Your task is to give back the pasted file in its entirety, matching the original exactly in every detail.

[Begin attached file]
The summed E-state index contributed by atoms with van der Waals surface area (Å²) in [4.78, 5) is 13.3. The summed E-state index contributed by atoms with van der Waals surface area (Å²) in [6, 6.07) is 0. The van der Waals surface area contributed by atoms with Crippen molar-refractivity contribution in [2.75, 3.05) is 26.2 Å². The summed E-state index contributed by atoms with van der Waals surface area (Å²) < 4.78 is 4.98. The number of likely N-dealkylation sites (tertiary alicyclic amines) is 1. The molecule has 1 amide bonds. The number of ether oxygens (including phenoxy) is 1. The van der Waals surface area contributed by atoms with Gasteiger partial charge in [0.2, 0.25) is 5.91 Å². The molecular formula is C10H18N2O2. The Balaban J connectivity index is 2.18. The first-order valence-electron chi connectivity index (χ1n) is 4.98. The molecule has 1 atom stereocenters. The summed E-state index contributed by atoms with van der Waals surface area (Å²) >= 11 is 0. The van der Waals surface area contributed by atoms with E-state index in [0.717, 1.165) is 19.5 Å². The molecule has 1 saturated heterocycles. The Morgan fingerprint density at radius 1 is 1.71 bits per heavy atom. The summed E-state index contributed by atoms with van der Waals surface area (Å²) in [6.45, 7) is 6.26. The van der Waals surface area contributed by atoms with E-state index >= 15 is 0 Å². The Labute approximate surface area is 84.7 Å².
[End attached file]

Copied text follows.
The summed E-state index contributed by atoms with van der Waals surface area (Å²) in [4.78, 5) is 13.3. The summed E-state index contributed by atoms with van der Waals surface area (Å²) in [6, 6.07) is 0. The van der Waals surface area contributed by atoms with Crippen molar-refractivity contribution in [2.75, 3.05) is 26.2 Å². The summed E-state index contributed by atoms with van der Waals surface area (Å²) < 4.78 is 4.98. The number of likely N-dealkylation sites (tertiary alicyclic amines) is 1. The molecule has 1 amide bonds. The number of ether oxygens (including phenoxy) is 1. The van der Waals surface area contributed by atoms with Gasteiger partial charge in [0.2, 0.25) is 5.91 Å². The molecular formula is C10H18N2O2. The Balaban J connectivity index is 2.18. The first-order valence-electron chi connectivity index (χ1n) is 4.98. The molecule has 1 atom stereocenters. The summed E-state index contributed by atoms with van der Waals surface area (Å²) >= 11 is 0. The van der Waals surface area contributed by atoms with E-state index in [0.717, 1.165) is 19.5 Å². The molecule has 1 saturated heterocycles. The Morgan fingerprint density at radius 1 is 1.71 bits per heavy atom. The summed E-state index contributed by atoms with van der Waals surface area (Å²) in [6.45, 7) is 6.26. The van der Waals surface area contributed by atoms with E-state index >= 15 is 0 Å². The Labute approximate surface area is 84.7 Å².